By Dave Ongie
The City of Johnson City received a pair of grants in the past month totaling $1.9 million, which is earmarked for projects that will bolster the city’s aging water and sewer infrastructure.
The first grant, which came from the Appalachian Regional Commission, will provide the city with $400,000 to help replace and rehabilitate water and sewer lines in the downtown district. Tom Witherspoon, Johnson City’s director of water and sewer services, said the money will go a long way in completing the $1.5 million project.
“The downtown area is some of our oldest infrastructure, and as we continue to make improvements downtown with redevelopment and new streetscapes, we want to be sure that the pipes underneath that are going to last another 120 years,” he said.
A second grant the U.S. Commerce Department’s Economic Development Administration totaling $1.5 million was announced last week and will be used to improve operations at Brush Creek, the city’s largest wastewater treatment plant. Much of the plant was constructed in 1972, and Witherspoon said the aeration equipment and blowers that will be replaced with the grant money have been in service since the early 1970s.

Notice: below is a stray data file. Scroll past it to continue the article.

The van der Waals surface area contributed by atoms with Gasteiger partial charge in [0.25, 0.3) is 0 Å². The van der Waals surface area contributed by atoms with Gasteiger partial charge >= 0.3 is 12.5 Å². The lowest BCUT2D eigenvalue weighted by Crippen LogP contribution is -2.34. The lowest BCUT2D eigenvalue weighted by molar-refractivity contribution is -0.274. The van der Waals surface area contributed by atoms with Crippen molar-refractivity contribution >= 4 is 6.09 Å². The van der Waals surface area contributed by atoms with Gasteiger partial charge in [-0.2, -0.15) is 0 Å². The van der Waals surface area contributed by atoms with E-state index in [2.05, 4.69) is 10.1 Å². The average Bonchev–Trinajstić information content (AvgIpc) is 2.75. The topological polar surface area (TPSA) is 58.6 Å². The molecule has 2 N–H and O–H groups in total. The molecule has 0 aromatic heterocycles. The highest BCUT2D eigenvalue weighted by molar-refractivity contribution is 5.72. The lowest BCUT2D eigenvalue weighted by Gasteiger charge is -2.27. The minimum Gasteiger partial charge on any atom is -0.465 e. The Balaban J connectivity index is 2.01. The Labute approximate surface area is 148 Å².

“So you’re looking at equipment that has reached its useful service life,” Witherspoon said. “At that point, it’s either not reliable or it’s not efficient. Replacement of that particular type of equipment will give us a more efficient operation, lower treatment costs and much more reliable operations going into the next 50 years.”
According to estimates by the First Tennessee Development District, which handled the grant application on behalf of the city, the project at Brush Creek is expected to create or retain 400 jobs and generate $9 million in private investment.
“It’s great to see such a strong investment made in the infrastructure of Johnson City,” said Congressman Phil Roe, who represents Tennessee’s First District. “This grant will aid in the continued revitalization of the city, leverage $9 million in private investment and promote long-term economic growth. With 400 jobs created, these funds will ensure Johnson City continues to thrive by promoting business development and investing in workforce development.”